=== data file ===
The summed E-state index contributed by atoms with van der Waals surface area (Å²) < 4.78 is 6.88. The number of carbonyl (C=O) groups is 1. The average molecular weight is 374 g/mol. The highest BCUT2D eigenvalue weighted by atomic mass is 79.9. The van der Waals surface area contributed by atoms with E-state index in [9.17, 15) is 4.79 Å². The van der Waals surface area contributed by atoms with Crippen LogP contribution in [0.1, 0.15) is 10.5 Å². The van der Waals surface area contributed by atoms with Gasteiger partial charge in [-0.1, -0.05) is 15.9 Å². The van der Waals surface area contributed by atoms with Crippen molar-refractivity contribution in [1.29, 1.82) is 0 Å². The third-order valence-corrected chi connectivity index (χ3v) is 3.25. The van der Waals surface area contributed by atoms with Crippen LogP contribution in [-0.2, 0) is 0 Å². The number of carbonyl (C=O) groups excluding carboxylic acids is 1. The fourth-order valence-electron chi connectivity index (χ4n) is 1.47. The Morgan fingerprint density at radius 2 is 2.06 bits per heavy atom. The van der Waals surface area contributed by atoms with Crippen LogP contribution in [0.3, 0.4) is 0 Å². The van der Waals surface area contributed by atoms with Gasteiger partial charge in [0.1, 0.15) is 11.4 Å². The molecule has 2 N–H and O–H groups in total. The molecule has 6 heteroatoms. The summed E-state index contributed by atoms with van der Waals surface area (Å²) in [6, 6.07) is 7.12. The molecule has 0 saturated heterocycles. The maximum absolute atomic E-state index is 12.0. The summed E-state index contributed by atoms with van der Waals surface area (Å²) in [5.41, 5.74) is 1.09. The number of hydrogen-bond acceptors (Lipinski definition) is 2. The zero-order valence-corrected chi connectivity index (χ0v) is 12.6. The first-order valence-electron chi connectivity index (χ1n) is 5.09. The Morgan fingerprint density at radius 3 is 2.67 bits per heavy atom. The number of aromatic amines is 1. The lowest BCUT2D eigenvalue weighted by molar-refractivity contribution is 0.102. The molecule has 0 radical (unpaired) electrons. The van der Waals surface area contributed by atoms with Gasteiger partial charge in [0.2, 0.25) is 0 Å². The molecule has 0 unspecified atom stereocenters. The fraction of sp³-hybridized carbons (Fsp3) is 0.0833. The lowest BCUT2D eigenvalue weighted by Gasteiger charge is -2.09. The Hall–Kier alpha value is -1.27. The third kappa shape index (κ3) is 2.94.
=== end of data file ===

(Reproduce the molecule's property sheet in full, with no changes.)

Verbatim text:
The summed E-state index contributed by atoms with van der Waals surface area (Å²) < 4.78 is 6.88. The number of carbonyl (C=O) groups is 1. The average molecular weight is 374 g/mol. The highest BCUT2D eigenvalue weighted by atomic mass is 79.9. The van der Waals surface area contributed by atoms with E-state index in [9.17, 15) is 4.79 Å². The van der Waals surface area contributed by atoms with Crippen LogP contribution in [0.1, 0.15) is 10.5 Å². The van der Waals surface area contributed by atoms with Gasteiger partial charge in [-0.1, -0.05) is 15.9 Å². The van der Waals surface area contributed by atoms with Crippen molar-refractivity contribution in [1.29, 1.82) is 0 Å². The third-order valence-corrected chi connectivity index (χ3v) is 3.25. The van der Waals surface area contributed by atoms with Crippen LogP contribution in [-0.2, 0) is 0 Å². The number of carbonyl (C=O) groups excluding carboxylic acids is 1. The fourth-order valence-electron chi connectivity index (χ4n) is 1.47. The Morgan fingerprint density at radius 2 is 2.06 bits per heavy atom. The van der Waals surface area contributed by atoms with Crippen LogP contribution in [0.3, 0.4) is 0 Å². The van der Waals surface area contributed by atoms with Gasteiger partial charge in [0.1, 0.15) is 11.4 Å². The molecule has 2 N–H and O–H groups in total. The molecule has 6 heteroatoms. The summed E-state index contributed by atoms with van der Waals surface area (Å²) in [6, 6.07) is 7.12. The molecule has 0 saturated heterocycles. The maximum absolute atomic E-state index is 12.0. The summed E-state index contributed by atoms with van der Waals surface area (Å²) in [5.41, 5.74) is 1.09. The number of hydrogen-bond acceptors (Lipinski definition) is 2. The zero-order valence-corrected chi connectivity index (χ0v) is 12.6. The first-order valence-electron chi connectivity index (χ1n) is 5.09. The Morgan fingerprint density at radius 3 is 2.67 bits per heavy atom. The number of aromatic amines is 1. The lowest BCUT2D eigenvalue weighted by molar-refractivity contribution is 0.102. The molecule has 0 radical (unpaired) electrons. The van der Waals surface area contributed by atoms with Gasteiger partial charge in [0.2, 0.25) is 0 Å². The molecule has 0 unspecified atom stereocenters. The fraction of sp³-hybridized carbons (Fsp3) is 0.0833. The lowest BCUT2D eigenvalue weighted by Gasteiger charge is -2.09. The Hall–Kier alpha value is -1.27. The third kappa shape index (κ3) is 2.94.